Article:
The colorful halter dress in slide 18 of Ulla Johnson’s lookbook is made from silk habotai hand-dyed in Bangalore, India, still boasting fine pleats and wrinkles from the dyeing process. It’s an easy knockout, as effortless to wear as it is impossible not to notice. Also vibrant: a bed jacket and strappy evening dress in a short, fuzzy, all over fringe. If Johnson’s collection registers as more exuberant than usual, it might be because she was looking at Niki de Saint Phalle, the eccentric French artist who famously built a 14-acre “Tarot Garden” in Tuscany of sculptures representing the tarot’s 22 major arcana so monumental that their heads clear the tops of the olive trees their nestled between. Not that there’s anything overtly referential to these looks.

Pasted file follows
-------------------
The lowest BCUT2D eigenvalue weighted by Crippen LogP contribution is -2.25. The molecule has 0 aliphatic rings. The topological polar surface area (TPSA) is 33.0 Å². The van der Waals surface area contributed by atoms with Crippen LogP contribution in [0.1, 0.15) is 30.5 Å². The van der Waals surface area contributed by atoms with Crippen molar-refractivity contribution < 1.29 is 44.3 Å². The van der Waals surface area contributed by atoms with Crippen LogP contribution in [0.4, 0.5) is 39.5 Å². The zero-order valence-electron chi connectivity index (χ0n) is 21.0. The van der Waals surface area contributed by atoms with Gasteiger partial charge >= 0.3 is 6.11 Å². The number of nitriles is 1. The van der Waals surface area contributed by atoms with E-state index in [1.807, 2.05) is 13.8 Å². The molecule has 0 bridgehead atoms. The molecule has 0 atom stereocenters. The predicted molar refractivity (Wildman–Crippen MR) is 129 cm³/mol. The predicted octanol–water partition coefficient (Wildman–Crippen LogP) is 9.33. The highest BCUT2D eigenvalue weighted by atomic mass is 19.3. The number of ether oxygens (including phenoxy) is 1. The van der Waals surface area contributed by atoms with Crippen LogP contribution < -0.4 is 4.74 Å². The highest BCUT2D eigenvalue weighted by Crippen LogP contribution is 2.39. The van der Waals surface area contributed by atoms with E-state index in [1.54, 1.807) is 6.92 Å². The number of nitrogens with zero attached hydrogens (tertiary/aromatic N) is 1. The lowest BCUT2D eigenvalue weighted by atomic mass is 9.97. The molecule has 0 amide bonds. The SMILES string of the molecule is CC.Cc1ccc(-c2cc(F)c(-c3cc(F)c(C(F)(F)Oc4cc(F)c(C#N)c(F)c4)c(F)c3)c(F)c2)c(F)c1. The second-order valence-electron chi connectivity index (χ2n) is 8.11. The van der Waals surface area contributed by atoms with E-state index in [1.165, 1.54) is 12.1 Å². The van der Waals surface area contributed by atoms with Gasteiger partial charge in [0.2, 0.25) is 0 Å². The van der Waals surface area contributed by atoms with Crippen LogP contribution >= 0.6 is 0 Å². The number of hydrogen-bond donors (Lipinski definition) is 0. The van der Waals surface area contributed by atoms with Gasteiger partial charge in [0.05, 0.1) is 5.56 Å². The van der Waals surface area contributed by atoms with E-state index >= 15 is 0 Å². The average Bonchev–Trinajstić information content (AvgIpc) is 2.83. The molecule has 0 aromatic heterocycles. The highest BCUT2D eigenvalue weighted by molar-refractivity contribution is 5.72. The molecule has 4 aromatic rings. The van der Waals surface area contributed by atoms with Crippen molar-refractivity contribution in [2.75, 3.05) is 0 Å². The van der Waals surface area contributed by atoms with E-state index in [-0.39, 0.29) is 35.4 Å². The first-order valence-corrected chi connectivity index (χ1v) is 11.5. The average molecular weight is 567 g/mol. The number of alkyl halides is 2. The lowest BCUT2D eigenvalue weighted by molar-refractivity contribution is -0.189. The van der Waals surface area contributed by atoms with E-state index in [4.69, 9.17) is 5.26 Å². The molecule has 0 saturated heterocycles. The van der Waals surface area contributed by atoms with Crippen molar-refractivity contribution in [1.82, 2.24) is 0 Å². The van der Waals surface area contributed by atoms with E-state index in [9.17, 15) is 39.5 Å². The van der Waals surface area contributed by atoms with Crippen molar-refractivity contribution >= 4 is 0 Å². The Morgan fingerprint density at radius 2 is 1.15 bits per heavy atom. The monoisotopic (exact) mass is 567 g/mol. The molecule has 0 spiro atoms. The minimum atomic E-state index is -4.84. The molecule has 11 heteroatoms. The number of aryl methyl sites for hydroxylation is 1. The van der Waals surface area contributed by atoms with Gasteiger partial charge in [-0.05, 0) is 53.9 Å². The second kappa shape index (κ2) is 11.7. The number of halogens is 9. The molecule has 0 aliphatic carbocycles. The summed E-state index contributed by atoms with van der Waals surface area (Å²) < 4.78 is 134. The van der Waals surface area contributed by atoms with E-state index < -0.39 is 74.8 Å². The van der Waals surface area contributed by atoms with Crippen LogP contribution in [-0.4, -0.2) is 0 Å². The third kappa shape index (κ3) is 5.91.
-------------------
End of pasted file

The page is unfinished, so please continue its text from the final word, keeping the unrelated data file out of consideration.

Johnson started her brand 25 years ago and her aesthetic is well-honed by now. Her showroom was bustling with buyers not because she flits from one esoteric theme to another, but because of how reliably she breathes new life into her polished bohemian dresses. This season, one midi-length number combines 10 different kinds of lace, and another is made from eight different kinds of knit. That hand-dyed silk habotai is particularly special—more of a 100-units kind of dress than a 1,000-units, she pointed out, saying, “in fashion, the question is always what’s next? I’ve been thinking about what’s necessary.” Her business is growing. Denim and knitwear are developing categories, as is footwear, which she recently started making with a licensee, but she’s expanding thoughtfully. The braided t-strap flats, for example, are made with vegan leather.